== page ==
The important observation here is that once a metric is defined, we can "pretend" that vectors and covectors are the same. If I originally have tensor components $$T^{ijk}$$, we can automatically use $$T^{\; jk}_i$$, $$T_{ijk}$$, $$T^{i \; k}_{\; j}$$ and so on in calculations without ambiguity. But the tensors themselves live in different spaces. After all, $$T^{ijk}$$ is not a tensor, $$T^{ijk} \mathbf{e}_i \otimes \mathbf{e}_j \otimes \mathbf{e}_k$$ is.

A few extra things that might be useful to note:

1. It is not necessary to have a coordinate system in order to introduce a basis. A coordinate system $$x^i$$ is part of a structure of a manifold $$M$$. For any point $$p \in M$$, its tangent space, $$T_pM$$, is a vector space. This vector space is the set of derivatives at $$p$$ along all smooth curves passing through $$p$$. This is also why tangent vectors are partial derivatives. The basis are then the derivatives along the coordinate curves themselves, $$\mathbf{e}_i = \partial /\partial x^i$$.
2. Only if $$\mathbf{e}_i = \partial /\partial x^i$$ then the matrix $$A$$ above becomes the inverse Jacobian matrix $$\partial x /\partial \bar{x}$$, and $$A^{-1}$$ becomes the Jacobian $$\partial \bar{x} /\partial x$$.
3. The terms "contravariant" and "covariant" are outdated and come from the fact that $$v^i$$ transform with $$A^{-1}$$ ("contra") while $$\omega_i$$ transform with $$A$$ ("co"). It is bad practice to continue using them in the modern context where tensors are handled using abstract index notation (or other coordinate-free methods).
4. In Euclidean space with Cartesian coordinates, there is no difference between vectors and covectors because the components of the metric tensor is just the identity matrix. Only in this special case, there is no need to distinguish between vectors and covectors and index placement does not matter.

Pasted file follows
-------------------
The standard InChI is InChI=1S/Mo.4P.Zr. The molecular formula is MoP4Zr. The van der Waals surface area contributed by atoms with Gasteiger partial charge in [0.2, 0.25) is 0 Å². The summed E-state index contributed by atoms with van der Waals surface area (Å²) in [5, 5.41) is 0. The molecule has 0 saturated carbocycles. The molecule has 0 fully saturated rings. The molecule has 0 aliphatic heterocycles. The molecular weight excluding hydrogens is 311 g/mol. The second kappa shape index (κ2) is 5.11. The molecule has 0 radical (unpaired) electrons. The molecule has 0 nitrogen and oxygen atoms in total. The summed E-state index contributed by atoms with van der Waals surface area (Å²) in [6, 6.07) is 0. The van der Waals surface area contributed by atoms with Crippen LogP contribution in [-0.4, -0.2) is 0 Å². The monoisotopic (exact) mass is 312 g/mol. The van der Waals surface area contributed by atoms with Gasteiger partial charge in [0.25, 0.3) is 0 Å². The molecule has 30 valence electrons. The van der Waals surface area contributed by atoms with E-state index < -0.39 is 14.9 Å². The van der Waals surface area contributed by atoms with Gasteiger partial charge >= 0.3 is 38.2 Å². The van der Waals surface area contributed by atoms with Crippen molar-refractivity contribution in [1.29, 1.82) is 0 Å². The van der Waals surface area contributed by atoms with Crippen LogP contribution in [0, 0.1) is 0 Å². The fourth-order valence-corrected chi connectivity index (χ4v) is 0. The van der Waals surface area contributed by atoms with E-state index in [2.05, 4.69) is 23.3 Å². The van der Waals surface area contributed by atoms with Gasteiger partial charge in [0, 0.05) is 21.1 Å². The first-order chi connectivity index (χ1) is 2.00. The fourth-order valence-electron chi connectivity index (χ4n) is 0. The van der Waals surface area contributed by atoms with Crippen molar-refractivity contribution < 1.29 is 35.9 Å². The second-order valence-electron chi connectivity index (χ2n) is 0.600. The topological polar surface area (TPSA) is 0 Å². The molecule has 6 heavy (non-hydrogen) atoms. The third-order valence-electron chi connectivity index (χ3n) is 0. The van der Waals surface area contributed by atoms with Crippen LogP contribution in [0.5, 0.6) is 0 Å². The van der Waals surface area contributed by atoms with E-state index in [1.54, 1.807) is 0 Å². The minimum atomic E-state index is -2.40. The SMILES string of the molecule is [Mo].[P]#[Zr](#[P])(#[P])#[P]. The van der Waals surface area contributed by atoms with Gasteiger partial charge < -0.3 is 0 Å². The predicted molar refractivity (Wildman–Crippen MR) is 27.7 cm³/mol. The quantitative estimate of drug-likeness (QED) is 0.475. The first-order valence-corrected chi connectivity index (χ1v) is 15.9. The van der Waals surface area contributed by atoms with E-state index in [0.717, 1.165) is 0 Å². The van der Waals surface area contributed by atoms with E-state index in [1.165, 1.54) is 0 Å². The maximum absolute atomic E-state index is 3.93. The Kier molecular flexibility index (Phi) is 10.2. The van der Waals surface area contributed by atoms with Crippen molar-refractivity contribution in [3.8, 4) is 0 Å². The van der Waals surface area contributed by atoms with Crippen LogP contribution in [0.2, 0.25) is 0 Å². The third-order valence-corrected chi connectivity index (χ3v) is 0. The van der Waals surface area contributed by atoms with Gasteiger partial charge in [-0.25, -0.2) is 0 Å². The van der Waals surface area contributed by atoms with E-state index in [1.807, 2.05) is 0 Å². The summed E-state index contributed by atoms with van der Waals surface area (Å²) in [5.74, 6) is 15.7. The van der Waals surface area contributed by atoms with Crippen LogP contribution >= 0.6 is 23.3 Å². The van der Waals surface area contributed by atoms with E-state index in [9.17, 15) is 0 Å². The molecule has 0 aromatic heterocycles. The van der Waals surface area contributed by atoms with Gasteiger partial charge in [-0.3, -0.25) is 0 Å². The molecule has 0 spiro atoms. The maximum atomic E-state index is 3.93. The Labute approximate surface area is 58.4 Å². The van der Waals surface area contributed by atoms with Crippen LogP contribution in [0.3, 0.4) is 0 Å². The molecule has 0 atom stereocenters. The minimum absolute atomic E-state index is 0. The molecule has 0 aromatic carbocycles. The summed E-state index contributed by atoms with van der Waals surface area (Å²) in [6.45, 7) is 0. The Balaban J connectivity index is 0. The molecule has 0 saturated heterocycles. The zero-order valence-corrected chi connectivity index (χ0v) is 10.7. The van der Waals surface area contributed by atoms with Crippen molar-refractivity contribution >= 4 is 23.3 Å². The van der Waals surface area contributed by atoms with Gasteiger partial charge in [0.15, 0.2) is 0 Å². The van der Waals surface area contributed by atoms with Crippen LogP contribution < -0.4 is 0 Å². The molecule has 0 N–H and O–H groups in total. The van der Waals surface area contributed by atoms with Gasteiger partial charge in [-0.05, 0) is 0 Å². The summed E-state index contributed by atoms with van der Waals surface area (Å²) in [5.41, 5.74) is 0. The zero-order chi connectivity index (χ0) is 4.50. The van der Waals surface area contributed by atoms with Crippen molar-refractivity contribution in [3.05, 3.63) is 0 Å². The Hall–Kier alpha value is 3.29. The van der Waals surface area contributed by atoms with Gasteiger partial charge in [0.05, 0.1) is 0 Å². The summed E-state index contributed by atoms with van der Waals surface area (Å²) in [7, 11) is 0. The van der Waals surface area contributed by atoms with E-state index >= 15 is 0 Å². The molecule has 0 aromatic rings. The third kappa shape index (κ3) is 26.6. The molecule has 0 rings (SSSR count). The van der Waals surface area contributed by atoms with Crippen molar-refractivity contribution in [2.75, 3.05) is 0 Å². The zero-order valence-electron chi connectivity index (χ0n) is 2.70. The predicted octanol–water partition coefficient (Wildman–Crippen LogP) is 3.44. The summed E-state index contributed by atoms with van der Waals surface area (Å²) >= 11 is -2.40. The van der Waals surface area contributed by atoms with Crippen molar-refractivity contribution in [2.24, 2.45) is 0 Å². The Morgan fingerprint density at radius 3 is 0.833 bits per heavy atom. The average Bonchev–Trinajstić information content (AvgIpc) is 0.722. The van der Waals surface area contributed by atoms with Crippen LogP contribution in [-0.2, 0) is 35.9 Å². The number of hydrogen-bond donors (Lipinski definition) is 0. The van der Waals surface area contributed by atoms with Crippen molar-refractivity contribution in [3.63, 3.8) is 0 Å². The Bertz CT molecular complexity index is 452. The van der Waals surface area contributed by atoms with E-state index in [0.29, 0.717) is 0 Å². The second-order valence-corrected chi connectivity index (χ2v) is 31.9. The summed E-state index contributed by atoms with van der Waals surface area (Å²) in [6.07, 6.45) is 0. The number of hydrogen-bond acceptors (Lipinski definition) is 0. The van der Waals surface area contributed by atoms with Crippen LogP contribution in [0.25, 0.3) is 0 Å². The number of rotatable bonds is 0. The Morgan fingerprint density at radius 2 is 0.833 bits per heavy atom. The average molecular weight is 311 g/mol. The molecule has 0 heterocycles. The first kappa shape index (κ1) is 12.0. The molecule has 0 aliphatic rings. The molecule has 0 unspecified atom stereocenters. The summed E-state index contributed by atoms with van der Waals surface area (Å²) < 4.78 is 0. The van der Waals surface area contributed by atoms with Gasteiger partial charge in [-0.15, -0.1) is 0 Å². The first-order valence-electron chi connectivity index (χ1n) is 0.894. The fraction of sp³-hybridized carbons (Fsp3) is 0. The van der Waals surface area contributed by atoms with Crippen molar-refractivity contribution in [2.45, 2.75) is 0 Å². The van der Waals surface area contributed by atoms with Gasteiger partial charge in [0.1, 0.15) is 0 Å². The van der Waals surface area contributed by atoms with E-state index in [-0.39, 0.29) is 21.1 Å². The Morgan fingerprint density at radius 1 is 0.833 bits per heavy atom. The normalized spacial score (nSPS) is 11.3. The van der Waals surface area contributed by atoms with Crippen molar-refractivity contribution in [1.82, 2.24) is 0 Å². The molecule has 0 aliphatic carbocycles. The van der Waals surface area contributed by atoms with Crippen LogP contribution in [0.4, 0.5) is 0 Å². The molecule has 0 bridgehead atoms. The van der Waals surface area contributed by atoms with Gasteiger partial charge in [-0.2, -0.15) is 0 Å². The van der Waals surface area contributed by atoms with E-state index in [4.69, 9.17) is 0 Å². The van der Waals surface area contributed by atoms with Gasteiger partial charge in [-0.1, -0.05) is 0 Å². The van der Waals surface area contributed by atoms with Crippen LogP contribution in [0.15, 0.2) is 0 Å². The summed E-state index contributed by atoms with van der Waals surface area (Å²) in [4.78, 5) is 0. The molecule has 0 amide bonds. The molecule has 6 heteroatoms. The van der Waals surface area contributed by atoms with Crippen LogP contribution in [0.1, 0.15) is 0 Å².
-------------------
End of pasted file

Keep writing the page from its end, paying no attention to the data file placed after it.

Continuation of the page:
To give a more wordy answer to complement Vincent Thacker's nice, more detailed answer:

The starting point is that we have a manifold, $$M$$. The tangent space at the point $$p$$ in $$M$$ is denoted $$T_pM$$ and the cotangent space (the dual space of the tangent space) at the same point is denoted $$T^*_pM$$. Defining a (co)vector field on this manifold involves picking a (co)vector in each (co)tangent space (the precise term is a section). On our manifold we can define coordinates in the usual way with charts, which effectively labels each point in the manifold with a unique set of numbers and allows us to do physical calculations more conveniently, rather than working entirely in the abstract.

Hopefully the above is understood to some extent.

Once we have chosen coordinates on our manifold, there is a natural sense in which we can use those coordinates to define a basis for our tangent and cotangent space (through partial and exterior derivatives of the coordinate functions respectively). Note that when we change coordinate on our manifold the basis on our tangent and cotangent spaces will change too. So it is in this sense that a coordinate change will change the components of the vectors in a vector field on $$M$$, since the change in coordinate induces a change in the basis of the tangent spaces (the same is true for cotangent vectors).

In physics we often take this to define the vectors and covectors by "how they transform", and the two definitions are as you have given in your question.

The third definition you've given just highlights the fact that in physics we often have a metric on our manifold (for instance in general relativity), and this metric defines a linear isomorphism between the tangent space at each point and the cotangent space at the same point. This is the precise sense in which the metric "raises and lowers" indices on vectors and covectors, each vector $$\vec v\in T_pM$$ is being assigned by this isomorphism a unique$$^{[1]}$$ covector $$\tilde\omega\in T^*_pM$$.

So all of your definitions are valid to some extent, your confusion just derives from the (frankly, horrible) way that differential geometry is necessarily introduced in physics so as to not labour too much on the mathematical details.

$$[1]$$ - Note that an isormorphism is by definition a bijection (which is in particular a 1-to-1 map) which preserves some mathematical structure (in this case the vector space operations on $$T_pM$$ and $$T^*_pM$$).